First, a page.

Being dyslexia, I can tell you that the IQ score would have been realy high. Mine test at 149 back in HS. I did not take the SAT but I would imagin that I would score low.
That's not necessarily true. I've worked with dyslexic students that fell on the low end of the scale, as well as those that fell on the high end. Dyslexia is a separate diagnosis that has nothing to do with intelligence, and can affect people anywhere on the curve.
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Old 14 October 2008, 01:07 PM
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My point was that if it was a standarized written test given to the whole school, a reading disability that was undiagnosed and unremediated would result in a low score that did not represent the person's general abilities.
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Old 14 October 2008, 03:30 PM
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Maybe things have changed, but nowadays I'm almost positive that an SAT score is only given in multiples of 10 - so a math score of 416 and even a verbal score of 425 would be impossible.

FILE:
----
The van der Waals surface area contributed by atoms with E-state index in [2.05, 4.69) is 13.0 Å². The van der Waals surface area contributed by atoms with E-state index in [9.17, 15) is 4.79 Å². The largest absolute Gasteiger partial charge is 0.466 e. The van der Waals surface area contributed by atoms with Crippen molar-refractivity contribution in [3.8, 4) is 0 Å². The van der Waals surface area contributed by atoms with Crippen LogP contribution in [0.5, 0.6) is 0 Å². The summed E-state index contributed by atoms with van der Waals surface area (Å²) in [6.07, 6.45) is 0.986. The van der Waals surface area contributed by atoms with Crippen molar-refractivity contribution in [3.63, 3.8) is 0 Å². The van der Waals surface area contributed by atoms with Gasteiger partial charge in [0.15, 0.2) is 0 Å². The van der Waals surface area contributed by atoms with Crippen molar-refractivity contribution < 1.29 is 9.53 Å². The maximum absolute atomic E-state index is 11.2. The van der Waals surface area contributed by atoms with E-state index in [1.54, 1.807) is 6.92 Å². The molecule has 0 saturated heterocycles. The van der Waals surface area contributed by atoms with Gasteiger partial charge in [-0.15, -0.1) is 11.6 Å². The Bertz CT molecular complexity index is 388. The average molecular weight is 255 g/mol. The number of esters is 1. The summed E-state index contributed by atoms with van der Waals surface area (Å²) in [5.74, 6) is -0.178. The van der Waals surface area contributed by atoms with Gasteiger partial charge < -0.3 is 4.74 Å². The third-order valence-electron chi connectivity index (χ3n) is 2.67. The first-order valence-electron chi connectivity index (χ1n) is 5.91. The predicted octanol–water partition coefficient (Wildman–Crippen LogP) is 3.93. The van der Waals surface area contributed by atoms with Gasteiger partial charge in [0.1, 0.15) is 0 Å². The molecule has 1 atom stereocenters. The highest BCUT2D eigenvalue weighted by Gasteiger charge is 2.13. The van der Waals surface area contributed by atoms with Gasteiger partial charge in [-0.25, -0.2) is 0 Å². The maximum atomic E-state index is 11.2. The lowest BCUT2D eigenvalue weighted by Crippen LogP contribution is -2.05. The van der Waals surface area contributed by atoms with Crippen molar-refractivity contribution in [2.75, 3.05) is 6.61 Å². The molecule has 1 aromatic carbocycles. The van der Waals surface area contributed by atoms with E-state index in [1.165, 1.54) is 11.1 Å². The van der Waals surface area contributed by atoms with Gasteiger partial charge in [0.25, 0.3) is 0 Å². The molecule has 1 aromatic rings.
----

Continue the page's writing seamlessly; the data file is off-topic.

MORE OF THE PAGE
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Old 14 October 2008, 06:14 PM
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Thanks for the replies. The dailykos link seems to show that the SAT sheet is at least made up, which probably means the whole "report" is made up.

I hadn't even thought of the "multiples of 10" issue. I took the SAT just a couple of years after Palin would have and I know both my scores were multiples of 10. Also, now that I think of it, Western states usually give the ACT rather than the SAT. Of course students can take both, but you'd think there would be an ACT score in the report too.